When the raw cork planks arrive at the factory, they're carefully sorted by hand by very skilled men (it's a tough job, requiring quite a bit of strength to cut clean the edges of the planks to determine quality), whom determine the initial quality of the cork, and the cork is sorted. The thicker the cork bark is, the lower the quality is, as it gets more porous with thickness. In the photo below you can see the clean cut sides towards us, and the raw sides to the left.
|The pile to the right have all been sorted as they're the same thickness. Only the piece in the middle of the three she's holding, will be used for champagne corks and quality cork fabric production, the the other, thicker ones are too porous.|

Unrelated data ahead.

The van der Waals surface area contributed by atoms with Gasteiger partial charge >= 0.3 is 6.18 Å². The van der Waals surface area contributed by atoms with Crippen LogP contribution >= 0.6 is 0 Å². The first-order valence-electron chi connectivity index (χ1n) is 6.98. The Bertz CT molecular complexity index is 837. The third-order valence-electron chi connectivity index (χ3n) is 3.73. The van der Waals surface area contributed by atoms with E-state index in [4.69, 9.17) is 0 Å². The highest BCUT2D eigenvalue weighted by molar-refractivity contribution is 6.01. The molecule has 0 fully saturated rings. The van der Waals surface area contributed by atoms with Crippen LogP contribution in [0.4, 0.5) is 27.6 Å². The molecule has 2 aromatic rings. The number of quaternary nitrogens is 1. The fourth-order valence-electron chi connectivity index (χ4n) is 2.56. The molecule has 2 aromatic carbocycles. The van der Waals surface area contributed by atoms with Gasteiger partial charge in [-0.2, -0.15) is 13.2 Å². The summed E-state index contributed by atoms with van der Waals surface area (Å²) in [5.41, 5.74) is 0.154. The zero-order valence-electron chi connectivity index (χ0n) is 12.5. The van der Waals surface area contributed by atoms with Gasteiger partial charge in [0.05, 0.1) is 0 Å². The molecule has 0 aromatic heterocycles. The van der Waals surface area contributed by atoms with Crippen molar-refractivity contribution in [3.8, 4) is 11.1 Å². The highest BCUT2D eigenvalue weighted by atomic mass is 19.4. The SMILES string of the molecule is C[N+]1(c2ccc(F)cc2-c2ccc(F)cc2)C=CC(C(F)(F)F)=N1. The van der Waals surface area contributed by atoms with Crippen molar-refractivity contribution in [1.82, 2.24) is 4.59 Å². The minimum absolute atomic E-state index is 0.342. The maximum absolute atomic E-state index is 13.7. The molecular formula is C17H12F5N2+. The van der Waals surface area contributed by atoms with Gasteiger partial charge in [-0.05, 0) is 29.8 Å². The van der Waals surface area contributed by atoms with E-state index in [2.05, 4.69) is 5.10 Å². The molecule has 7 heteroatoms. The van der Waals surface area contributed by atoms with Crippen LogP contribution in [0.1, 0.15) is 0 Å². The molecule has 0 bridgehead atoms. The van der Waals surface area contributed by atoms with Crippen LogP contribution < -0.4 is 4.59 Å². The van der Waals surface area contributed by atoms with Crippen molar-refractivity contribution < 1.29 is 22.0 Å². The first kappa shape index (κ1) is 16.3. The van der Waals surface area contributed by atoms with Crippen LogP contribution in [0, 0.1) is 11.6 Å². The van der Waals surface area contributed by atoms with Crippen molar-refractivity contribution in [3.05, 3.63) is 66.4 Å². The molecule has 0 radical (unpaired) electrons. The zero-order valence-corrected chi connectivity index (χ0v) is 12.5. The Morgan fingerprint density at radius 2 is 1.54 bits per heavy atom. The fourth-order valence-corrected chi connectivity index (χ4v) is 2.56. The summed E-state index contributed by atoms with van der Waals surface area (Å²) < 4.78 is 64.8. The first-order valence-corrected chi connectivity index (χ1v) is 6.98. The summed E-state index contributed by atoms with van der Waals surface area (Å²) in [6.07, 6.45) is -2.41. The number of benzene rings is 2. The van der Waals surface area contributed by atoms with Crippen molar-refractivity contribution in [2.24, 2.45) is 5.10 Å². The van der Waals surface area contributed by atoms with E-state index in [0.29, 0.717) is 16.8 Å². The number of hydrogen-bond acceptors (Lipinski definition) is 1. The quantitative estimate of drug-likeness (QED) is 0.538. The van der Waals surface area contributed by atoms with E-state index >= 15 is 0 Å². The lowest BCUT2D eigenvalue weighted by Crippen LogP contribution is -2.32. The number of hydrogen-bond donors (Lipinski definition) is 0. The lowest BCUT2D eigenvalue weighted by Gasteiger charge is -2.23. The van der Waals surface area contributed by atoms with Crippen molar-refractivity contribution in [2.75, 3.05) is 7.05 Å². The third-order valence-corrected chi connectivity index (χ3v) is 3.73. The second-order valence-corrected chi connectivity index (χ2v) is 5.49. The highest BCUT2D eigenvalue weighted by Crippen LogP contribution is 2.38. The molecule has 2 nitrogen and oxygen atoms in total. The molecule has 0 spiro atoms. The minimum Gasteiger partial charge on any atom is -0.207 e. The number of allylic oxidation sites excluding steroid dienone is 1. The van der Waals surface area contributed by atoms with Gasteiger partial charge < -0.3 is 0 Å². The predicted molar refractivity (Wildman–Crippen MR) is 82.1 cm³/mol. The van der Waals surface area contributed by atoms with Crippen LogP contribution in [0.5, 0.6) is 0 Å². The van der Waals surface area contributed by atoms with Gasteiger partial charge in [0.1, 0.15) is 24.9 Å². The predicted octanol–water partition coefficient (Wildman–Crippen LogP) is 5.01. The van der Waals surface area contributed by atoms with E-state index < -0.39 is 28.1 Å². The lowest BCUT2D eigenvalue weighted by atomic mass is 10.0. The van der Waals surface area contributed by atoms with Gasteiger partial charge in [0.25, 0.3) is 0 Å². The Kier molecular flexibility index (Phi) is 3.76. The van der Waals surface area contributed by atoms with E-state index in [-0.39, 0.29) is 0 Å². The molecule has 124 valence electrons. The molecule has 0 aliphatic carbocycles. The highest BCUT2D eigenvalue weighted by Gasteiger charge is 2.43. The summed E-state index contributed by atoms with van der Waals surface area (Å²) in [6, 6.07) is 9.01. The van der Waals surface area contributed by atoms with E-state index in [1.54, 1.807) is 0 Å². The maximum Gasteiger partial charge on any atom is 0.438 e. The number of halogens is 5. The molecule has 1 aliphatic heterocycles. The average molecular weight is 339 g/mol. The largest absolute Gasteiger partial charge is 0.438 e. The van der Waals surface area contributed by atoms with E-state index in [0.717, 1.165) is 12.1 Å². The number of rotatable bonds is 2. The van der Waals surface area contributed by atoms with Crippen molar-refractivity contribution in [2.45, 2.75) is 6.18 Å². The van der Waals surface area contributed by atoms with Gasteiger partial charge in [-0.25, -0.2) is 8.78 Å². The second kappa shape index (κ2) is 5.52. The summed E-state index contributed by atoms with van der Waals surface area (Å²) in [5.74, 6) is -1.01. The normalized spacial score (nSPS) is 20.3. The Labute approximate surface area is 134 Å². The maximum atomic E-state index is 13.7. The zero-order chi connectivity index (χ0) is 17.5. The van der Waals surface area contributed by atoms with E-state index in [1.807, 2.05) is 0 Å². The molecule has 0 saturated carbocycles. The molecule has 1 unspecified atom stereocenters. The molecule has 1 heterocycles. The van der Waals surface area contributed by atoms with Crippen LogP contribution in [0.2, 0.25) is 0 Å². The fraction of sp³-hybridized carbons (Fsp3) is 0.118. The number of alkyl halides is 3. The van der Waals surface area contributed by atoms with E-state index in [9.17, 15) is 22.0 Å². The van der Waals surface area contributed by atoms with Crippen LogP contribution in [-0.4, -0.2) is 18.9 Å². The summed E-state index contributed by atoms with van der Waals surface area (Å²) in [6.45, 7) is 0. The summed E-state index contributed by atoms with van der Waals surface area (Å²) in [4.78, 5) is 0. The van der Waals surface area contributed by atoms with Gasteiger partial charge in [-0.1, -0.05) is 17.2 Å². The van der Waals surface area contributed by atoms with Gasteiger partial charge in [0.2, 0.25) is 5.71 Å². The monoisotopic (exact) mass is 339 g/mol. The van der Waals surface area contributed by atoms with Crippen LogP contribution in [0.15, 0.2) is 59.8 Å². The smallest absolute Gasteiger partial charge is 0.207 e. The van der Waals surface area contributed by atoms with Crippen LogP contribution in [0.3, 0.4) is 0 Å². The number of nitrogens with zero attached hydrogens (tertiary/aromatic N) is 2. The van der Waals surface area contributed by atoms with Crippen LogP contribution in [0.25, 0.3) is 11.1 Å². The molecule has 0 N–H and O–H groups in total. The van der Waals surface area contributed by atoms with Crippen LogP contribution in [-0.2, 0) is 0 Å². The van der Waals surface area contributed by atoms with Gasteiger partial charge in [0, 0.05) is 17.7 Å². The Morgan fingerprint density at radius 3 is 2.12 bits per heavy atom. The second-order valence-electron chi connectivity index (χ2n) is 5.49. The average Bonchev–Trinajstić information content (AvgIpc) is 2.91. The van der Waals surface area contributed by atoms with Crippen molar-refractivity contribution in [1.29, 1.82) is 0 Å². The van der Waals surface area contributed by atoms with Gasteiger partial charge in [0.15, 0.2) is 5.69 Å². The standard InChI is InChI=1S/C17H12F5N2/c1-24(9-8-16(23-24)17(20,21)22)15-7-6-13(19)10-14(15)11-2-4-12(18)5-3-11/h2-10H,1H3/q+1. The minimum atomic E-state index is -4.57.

In the photo above, the bottom piece she's holding a thick piece which will be sold off to another factory that make whole piece wine corks for medium quality wines, that will be stored for about 5-8 years. The vast majority of the cork production is aimed towards the wine industry (and I'm a wine enthusiast as well as a fabric enthusiast ;) ), hence a little wine information too. Since this cork is rather porous, if used as is for wine corks, the wine would get too much air, and possibly even run straight out through the holes! So the corks once cut out, will be rolled in a fine cork dust mixed with natural, tasteless glue to create a barrier for the wine and air.
|The left is the cork cut out raw (and has quite a few holes as you can see), the right cork has been rolled in the cork dust and "sealed" and is ready to be used.|